6 Steps To Effectively Appeal A Claim

In a perfect world all submitted claims would be processed and paid, on the first submission.  But anyone in the billing world knows that is not how it works.  Many claims are processed and paid on the first submission, but some are not.  The ones that are not need to be dealt with. Some just need to have a minor correction and resubmitted, but some need to be appealed.

What does it take to successfully appeal a claim? 

  1. Have a process in place  –  knowing how to file an appeal and having a process in place for the most commonly filed appeals is key.  It will save time and frustration.  When a process is already in place, it makes preparing and filing the appeal much easier.
  2. File the appeal as quickly as possible  –  most insurances have a time limit on when appeals can be filed.  The quicker the appeal is filed, the better.  If for any reason the appeal was not received, it can be resubmitted if there is enough time.  If the appeal is filed quickly, it allows for these types of issues.
  3. Identify the reason for the appeal  –  make sure that the appeal is noted as an appeal and that the reason for the appeal is clearly stated on the first page of the appeal.  If the insurance carrier has a specific form, use that form and make sure to check the appropriate reason for appeal.  If no form is available attach a letter or cover sheet identifying that the claim is being appealed and why.
  4. Attach any/all documentation to support the appeal  –  the more documentation supporting the appeal, the more likely to receive a favorable response.   For example, on a timely filing appeal, attach any clearinghouse reports, practice management reports, and/or USPS reports showing when the claim was submitted.  Also attach a letter explaining any delays.  When submitting an appeal because the doctor disagrees with a service/procedure being denied for medical necessity, attach all medical records, a statement from the doctor explaining his/her argument, and any medical documentation supporting the service/procedure for the diagnosis.
  5. Note the patient’s file  –  make sure to document when the appeal was filed and how it was filed.  It is also a good idea to keep a copy of the appeal (electronically) so that it can be referenced if needed. 
  6. Follow up  –  If a response to the appeal is not received in a timely manner, follow up with the insurance carrier to find out the status of the appeal.  Sometimes insurance carriers will state that they did not receive an appeal.  If a follow up is done, the appeal can be resubmitted.  Don’t just sit back and wait for a response.  Most insurance carriers respond to appeals within 30 days. 

Many providers do not appeal denied claims.  This can cause them to lose a lot of revenue.  Appeals do not have to be complicated.  Once a system is in place it doesn’t take that much effort.  Follow the six steps above and stop your practice/provider from losing revenue that they are entitled to.

10 Must Ask Questions in Choosing the Right Billing Service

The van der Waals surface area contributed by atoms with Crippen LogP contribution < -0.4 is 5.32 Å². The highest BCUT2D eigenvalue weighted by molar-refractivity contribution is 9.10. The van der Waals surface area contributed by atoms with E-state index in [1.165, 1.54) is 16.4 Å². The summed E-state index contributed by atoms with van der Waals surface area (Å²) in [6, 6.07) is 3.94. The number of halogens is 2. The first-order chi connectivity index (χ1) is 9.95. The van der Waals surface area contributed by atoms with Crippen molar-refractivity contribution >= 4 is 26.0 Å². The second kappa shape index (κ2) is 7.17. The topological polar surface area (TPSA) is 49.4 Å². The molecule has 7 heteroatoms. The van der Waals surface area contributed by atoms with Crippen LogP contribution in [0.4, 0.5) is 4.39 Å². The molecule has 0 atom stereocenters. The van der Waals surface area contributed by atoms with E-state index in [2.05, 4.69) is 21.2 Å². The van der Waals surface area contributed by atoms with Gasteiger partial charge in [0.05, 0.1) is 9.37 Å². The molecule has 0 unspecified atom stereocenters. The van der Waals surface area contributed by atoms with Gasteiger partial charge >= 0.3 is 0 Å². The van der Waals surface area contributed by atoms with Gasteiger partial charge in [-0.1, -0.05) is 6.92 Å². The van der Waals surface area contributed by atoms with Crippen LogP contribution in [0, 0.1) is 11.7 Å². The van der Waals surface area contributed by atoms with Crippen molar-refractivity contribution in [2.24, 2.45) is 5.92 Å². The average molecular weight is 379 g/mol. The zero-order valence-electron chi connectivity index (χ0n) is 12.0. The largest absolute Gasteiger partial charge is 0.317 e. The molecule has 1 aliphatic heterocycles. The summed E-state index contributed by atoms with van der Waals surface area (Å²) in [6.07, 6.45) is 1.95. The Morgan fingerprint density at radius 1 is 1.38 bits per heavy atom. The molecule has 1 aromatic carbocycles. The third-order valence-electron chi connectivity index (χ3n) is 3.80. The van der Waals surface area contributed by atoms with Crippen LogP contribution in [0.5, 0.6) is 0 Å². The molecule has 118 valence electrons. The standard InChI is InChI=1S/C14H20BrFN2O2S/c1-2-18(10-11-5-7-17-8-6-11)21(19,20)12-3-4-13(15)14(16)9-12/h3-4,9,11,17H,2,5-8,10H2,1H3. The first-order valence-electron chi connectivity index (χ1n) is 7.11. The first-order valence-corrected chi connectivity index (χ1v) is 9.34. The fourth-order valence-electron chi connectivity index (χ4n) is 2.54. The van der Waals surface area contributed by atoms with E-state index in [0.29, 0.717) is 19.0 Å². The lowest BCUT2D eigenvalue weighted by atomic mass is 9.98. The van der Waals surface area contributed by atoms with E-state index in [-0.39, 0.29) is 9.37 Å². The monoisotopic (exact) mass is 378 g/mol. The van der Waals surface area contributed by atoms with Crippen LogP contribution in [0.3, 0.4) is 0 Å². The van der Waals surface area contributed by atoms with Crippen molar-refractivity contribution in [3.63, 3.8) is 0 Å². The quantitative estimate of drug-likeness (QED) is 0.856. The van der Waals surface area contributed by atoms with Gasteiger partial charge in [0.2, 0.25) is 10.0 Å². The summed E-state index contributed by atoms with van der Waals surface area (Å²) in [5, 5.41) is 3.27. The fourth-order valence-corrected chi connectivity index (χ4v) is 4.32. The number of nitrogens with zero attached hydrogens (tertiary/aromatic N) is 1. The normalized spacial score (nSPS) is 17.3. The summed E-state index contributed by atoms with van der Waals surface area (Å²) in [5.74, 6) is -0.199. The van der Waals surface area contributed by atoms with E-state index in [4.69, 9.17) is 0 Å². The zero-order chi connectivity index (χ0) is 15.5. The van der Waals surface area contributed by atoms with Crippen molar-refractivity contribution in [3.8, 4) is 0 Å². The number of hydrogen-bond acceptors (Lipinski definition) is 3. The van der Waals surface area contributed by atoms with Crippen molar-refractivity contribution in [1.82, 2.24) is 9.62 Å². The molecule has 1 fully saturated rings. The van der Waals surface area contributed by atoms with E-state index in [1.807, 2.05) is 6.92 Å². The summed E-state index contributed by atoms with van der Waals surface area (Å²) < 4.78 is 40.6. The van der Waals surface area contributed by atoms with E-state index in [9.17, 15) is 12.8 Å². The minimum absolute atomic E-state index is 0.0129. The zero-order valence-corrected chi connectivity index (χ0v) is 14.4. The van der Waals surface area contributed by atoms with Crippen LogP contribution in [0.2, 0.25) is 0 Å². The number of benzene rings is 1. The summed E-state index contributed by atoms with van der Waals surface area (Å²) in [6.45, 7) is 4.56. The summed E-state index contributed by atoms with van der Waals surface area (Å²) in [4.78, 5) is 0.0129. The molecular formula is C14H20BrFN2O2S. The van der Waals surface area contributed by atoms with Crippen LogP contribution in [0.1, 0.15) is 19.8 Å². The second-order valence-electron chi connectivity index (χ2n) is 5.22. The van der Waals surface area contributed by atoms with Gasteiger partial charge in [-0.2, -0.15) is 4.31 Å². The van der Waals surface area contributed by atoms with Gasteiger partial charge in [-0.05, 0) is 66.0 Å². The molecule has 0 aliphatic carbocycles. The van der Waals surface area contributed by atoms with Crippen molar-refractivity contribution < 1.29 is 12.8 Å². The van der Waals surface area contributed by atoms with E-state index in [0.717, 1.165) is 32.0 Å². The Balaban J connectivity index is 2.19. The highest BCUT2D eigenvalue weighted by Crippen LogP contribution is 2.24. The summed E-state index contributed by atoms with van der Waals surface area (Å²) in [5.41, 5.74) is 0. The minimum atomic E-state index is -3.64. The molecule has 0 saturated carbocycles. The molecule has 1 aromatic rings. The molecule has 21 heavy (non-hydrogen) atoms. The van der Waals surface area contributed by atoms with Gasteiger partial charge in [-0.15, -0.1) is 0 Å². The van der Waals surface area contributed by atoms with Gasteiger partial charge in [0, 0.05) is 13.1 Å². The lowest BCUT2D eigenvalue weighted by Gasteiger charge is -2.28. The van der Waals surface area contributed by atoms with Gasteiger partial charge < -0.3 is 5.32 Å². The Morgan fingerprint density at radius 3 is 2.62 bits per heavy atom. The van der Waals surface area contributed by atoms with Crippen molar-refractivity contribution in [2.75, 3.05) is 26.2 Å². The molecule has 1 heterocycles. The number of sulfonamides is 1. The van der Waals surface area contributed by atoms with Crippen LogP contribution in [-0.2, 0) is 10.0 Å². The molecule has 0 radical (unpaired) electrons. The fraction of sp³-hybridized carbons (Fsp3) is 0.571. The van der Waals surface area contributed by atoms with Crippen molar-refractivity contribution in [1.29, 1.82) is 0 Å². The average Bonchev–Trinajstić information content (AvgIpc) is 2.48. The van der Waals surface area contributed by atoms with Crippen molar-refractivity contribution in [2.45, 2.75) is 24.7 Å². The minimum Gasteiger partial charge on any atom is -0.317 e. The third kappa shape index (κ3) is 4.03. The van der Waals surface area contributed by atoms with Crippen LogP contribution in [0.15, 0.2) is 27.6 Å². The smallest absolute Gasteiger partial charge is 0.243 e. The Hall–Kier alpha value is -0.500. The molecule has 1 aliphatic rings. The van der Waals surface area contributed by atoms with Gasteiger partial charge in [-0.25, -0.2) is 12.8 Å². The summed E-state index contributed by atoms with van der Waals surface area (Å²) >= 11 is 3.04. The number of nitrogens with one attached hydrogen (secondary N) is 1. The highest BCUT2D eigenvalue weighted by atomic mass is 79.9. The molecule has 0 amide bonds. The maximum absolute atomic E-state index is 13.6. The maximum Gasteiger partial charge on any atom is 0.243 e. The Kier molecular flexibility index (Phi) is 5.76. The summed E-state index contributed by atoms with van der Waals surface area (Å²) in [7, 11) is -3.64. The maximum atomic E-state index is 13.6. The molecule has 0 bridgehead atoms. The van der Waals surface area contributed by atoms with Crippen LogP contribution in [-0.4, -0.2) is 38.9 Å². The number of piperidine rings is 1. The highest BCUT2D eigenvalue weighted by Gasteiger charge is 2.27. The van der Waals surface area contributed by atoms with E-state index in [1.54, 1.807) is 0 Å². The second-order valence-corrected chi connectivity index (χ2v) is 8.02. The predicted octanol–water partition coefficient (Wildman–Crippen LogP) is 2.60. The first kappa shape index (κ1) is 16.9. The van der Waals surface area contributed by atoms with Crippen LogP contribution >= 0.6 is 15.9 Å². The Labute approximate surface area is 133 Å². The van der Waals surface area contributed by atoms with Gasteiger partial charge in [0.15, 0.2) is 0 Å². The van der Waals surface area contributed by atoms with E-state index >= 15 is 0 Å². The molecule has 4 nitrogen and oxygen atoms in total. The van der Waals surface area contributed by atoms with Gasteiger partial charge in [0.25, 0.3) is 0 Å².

Outsourcing medical insurance billing has become much more prevalent in recent years. The need to collect maximum reimbursement for services has caused many doctors and therapists to look to professional billers to do the job. When a provider meets with a billing service to consider using their services there are several key questions that should be asked to determine if they will meet your needs.

What is the turnaround time for submitting claims?

The expected turnaround time for submitting a provider’s claims should be written into their contract and compliance plan. Most billing services submit claims within 3 to 5 days of receiving the claims but we have seen some who give no indication of when the claims will be submitted. Worse yet, we have seen billing services fail to submit claims after two weeks of receiving them. In order to avoid timely filing issues and to insure a constant cash flow it is crucial to submit claims as soon as possible.

Do they have a compliance plan and a business associate’s agreement?

While it is not the responsibility of the billing service to provide a business associate’s agreement it is a violation of HIPAA laws to not have an signed BAA between the billing service and the provider. All billing services should be aware of this law and make sure their clients are not in violation of any laws.

A compliance plan outlines in writing the policies and procedures of the billing service in regards to the services they provide. The Office of the Inspector General has issued a guideline for compliance plans for third party billing services.   The guidelines identify risk areas specific to third party billing services and can be found at http://oig.hhs.gov/fraud/docs/complianceguidance/thirdparty.pdf. A provider can ask for a copy of the billing service’s compliance plan to see how they actually handle their work, training, internal auditing and continuing education.


What reports do they provide?

Reporting capability is an extremely important part of running a successful medical practice. There are many reports which when generated can give the provider a good idea of how the practice is running. Good practice management systems will provide many helpful reports. There are a few free practice management systems with very limited or no reporting capabilities. You want to make sure that reports will be provided upon request. The following are examples of some reports that should be available to you.